Does First Call Resolution Lead to Customer Loyalty?


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It’s long been thought that first call res­o­lu­tion is one of the main dri­vers of cus­tomer sat­is­fac­tion. SQM’s pio­neer­ing research found that for every 1% improve­ment in first call res­o­lu­tion (FCR), there’s a cor­re­spond­ing 1% increase in cus­tomer sat­is­fac­tion. Stud­ies done by Cus­tomer Rela­tion­ship Met­rics reveal that cus­tomer sat­is­fac­tion rat­ings will be 5–10% lower when a sec­ond call is made for the same issue. And it’s log­i­cal that the more sat­is­fied cus­tomers are, the more loyal they’ll be.

Not only does it appear that first call res­o­lu­tion improves cus­tomer sat­is­fac­tion, improv­ing FCR also reduces the cost of oper­a­tions. So there’s def­i­nitely a busi­ness case for improv­ing first call res­o­lu­tion, and as a result, many com­pa­nies are invest­ing heav­ily in both ana­lyt­ics soft­ware and cus­tomer ser­vice train­ing to mea­sure and improve FCR. In fact an ICMI poll reported that in 2008, a lit­tle over half of call cen­ters tracked FCR and by 2011, two out of three cen­ters track FCR. But is focus­ing pri­mar­ily on first call res­o­lu­tion suf­fi­cient to secure cus­tomer loy­alty?

Prob­a­bly not. What if you have to wait on hold with unap­peal­ing music for 20 min­utes before speak­ing with an agent? What if your call is routed to a poorly trained rep who takes longer than needed to resolve your issue, putting you on hold every few min­utes to con­fer with a super­vi­sor? What if your issue is resolved, but the rep­re­sen­ta­tive is rude?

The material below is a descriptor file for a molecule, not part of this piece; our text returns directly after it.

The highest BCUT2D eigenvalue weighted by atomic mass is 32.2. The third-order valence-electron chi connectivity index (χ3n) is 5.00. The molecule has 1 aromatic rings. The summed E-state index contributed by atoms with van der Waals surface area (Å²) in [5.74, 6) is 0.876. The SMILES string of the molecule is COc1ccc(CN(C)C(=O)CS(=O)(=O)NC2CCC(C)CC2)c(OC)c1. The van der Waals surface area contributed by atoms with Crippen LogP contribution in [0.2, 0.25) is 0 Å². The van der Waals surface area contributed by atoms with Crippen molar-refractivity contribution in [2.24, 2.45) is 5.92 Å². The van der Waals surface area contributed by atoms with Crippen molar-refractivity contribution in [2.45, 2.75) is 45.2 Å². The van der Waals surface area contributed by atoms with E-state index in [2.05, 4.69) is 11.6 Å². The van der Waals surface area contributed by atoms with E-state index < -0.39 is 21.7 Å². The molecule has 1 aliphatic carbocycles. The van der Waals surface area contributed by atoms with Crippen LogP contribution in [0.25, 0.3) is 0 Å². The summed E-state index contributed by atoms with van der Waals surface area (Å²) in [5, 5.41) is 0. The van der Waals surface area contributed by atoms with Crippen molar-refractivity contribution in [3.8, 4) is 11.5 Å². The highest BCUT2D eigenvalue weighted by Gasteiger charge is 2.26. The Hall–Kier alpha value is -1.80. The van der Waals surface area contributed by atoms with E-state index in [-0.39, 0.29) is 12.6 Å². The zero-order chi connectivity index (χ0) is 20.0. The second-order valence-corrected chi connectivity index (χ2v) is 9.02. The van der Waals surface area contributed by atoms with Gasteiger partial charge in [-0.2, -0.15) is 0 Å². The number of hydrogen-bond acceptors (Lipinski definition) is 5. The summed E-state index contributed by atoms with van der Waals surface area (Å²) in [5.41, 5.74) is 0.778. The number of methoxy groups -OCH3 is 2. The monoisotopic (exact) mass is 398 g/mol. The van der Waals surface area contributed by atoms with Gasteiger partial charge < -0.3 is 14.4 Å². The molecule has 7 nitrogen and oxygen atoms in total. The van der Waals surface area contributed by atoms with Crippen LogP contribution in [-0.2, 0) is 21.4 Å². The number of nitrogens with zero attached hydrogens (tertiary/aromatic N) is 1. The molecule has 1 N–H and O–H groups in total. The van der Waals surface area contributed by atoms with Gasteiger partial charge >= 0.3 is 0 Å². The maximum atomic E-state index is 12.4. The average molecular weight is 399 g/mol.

Bob Thomp­son of Cus­tomer­Think wrote an excel­lent post about how Scot­tish­Power uses a bal­anced score­card to drive cus­tomer ser­vice excel­lence rather than focus­ing on a sin­gle met­ric like first call res­o­lu­tion. ScottishPower’s score­card includes:

  • Short IVR sur­veys ask­ing cus­tomers for their expe­ri­ence on the call
  • A Cus­tomer Con­tact Res­o­lu­tion metric
  • A reten­tion score to deter­mine the like­li­hood the cus­tomer will leave within 5 weeks
  • Aver­age han­dle time
  • Cross-selling per­for­mance

Other customer-focused met­rics that might be included in a bal­anced score­card include:

  • Aver­age time on hold (callers don’t like wait­ing on hold)
  • Appro­pri­ate esca­la­tions (those that will help the call be resolved quicker)
  • Call qual­ity scores (assum­ing your mon­i­tor­ing form includes customer-focused metrics)
  • Employee sat­is­fac­tion (happy employ­ees pro­vide bet­ter service)
  • Employee turnover (employ­ees with more expe­ri­ence pro­vide bet­ter service)

While first call res­o­lu­tion is a key met­ric that is impor­tant to focus on in order to improve cus­tomer sat­is­fac­tion and reduce costs, improv­ing FCR alone is may not be suf­fi­cient to increase cus­tomer loy­alty. If you want to focus on improv­ing cus­tomer loy­alty, ask a group of loyal cus­tomers what is most impor­tant to them and where they think you need to improve. Then orga­nize your met­rics around those issues and seek improve­ment there.

Republished with author's permission from original post.

Peggy Carlaw
Peggy Carlaw is the founder of Impact Learning Systems. Impact helps companies develop and implement customer service strategies to improve the customer experience. Their consulting services and training programs help organizations create a customer-focused culture while producing measurable business results. Peggy is also the author of three books published by McGraw-Hill including Managing and Motivating Contact Center Employees.


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